“The body is a house of many windows: there we all sit, showing ourselves and crying on the passers-by to come and love us.” – Robert Louis Stevenson
What’s a pronoun?
That’s simple: a pronoun replaces a noun to make sentences less cumbersome.
(This would be a good place for an example, but that would be cumbersome.)
So let’s move on.
What’s a personal pronoun?
It’s how we talk about ourselves, each other and others. That’s simple enough.
Personal pronouns refer to person(s) that act as the subject.
And acting as the subject sounds important… it sounds empowering… doesn’t it?
We all like to feel important. That’s why moms and sometimes dads, teachers and some counselors told us, over and over again—how special we were. And we believe them… for a while at least.
But that stops, or at least it should stop.
If it doesn’t stop it’s called narcissism—a personality disorder more and more common among adolescents and adults. Maybe we didn’t learn how to negotiate the adjustment to adulthood, or maybe we believed all the pep-talks of childhood. But somewhere along the way we lost our way.
Narcissism is the trait of vanity, conceit and selfishness. (Now it sounds familiar, right?) It’s what’s wrong with us if we think the world and everyone in it should talk to us like our mama’s once did.
And if we don’t get over ourselves we become our own worst enemy.
In Greek mythology Narcissus was a self-absorbed young hunter from Thespiae in Boeotia. Some might not think it fair that poor Narcissus earned such a bad reputation because he was, in fact, beautiful. But he was also so proud of himself that he felt contempt for those who showed him love.
Sounds familiar, right?
From Narcissus we’ve either learned so much or learned to become so much. It’s hard to figure out whether we’ve become ourselves or we’re just being typical.
Narcissists are shameless, twisting themselves into perfection by distorting others, in arrogance degrading others for self-elevation; envying others because they’re entitled, exaggerating and bragging achievements without regret or gratitude.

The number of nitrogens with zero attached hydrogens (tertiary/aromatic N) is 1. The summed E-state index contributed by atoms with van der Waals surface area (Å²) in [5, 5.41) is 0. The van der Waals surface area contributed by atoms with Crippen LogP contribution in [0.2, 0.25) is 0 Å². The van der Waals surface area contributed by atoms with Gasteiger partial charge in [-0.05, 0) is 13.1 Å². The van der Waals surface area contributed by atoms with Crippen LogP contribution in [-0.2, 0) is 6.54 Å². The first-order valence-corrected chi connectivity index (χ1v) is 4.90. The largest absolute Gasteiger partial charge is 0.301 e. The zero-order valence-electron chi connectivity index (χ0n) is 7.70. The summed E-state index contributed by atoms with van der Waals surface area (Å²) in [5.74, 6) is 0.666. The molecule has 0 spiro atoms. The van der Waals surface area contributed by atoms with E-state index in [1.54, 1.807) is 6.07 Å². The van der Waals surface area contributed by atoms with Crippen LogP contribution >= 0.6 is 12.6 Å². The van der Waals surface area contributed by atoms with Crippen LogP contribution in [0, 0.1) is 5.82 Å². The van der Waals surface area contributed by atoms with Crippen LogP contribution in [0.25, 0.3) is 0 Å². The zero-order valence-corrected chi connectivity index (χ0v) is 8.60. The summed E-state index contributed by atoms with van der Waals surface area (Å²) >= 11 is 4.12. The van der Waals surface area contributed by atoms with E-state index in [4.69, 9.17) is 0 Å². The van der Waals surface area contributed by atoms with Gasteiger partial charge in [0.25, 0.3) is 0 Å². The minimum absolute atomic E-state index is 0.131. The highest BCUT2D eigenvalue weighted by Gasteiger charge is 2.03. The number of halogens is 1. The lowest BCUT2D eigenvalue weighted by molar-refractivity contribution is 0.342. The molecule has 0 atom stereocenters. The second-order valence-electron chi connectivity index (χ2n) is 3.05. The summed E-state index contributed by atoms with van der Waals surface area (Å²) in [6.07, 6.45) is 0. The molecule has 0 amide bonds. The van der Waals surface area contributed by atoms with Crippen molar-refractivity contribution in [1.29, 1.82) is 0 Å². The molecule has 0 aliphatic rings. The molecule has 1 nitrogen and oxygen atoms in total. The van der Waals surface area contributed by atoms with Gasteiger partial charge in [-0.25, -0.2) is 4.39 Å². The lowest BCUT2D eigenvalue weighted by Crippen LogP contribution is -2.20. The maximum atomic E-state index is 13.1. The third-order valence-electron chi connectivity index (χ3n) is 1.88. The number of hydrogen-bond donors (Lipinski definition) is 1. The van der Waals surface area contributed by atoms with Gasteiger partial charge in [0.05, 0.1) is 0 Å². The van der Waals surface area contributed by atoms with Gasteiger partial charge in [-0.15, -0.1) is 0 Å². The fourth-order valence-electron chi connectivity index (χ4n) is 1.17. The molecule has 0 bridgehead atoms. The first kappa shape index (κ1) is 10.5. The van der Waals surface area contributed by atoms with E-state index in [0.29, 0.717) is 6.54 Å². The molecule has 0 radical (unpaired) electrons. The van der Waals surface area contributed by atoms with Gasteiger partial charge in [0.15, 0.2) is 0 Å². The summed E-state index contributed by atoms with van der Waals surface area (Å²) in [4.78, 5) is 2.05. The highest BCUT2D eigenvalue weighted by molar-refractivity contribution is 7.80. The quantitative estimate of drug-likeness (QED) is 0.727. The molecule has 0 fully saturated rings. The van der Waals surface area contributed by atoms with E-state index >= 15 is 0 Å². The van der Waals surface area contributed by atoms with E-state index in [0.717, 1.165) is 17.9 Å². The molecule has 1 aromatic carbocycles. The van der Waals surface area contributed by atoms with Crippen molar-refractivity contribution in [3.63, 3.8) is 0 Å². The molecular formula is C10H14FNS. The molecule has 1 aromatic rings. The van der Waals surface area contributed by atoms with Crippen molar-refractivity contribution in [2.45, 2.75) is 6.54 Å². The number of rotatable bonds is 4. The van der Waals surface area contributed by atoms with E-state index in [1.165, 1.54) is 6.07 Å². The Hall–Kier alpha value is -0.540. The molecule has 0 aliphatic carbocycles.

How many narcissists does it take to change a light bulb? Just one. He holds the bulb while the world revolves around him.
And it’s common. Too common.
Everyone knew this about Narcissus but no one knew how to give him what he deserved. Except for Nemesis (in Greek her name means to give what is deserved, and we use the word nemesis to mean enemy—what’s deserved and our enemy are the same thing).
Nemesis made sure pretty boy got what he deserved. She led him a pool of water where he saw his own reflection and fell in love with what he saw. But he didn’t realize it was just his reflection.
This would be the right time to ask about looking in mirrors. They tell the truth and won’t lie to us; it’s what we see in them that makes the difference.
So let’s do it; look in a mirror.
If someone else is watching, and we don’t make it quick, what will others think?
It’s time to look ourselves in the mirror while others are watching.
And not care.
Narcissus was not only told how special he was, he believed it in the worst way possible.
He was trapped by his own reflection and was condemned to spend the rest of his days admiring his own reflection in the pool.
Narcissus was condemned by the first person singular—himself.
Narcissus only cared about Narcissus.
So let’s look in the mirror.
Can we see more than our own reflection?
Can we see a different pronoun than Narcissus saw?
What’s our pronoun?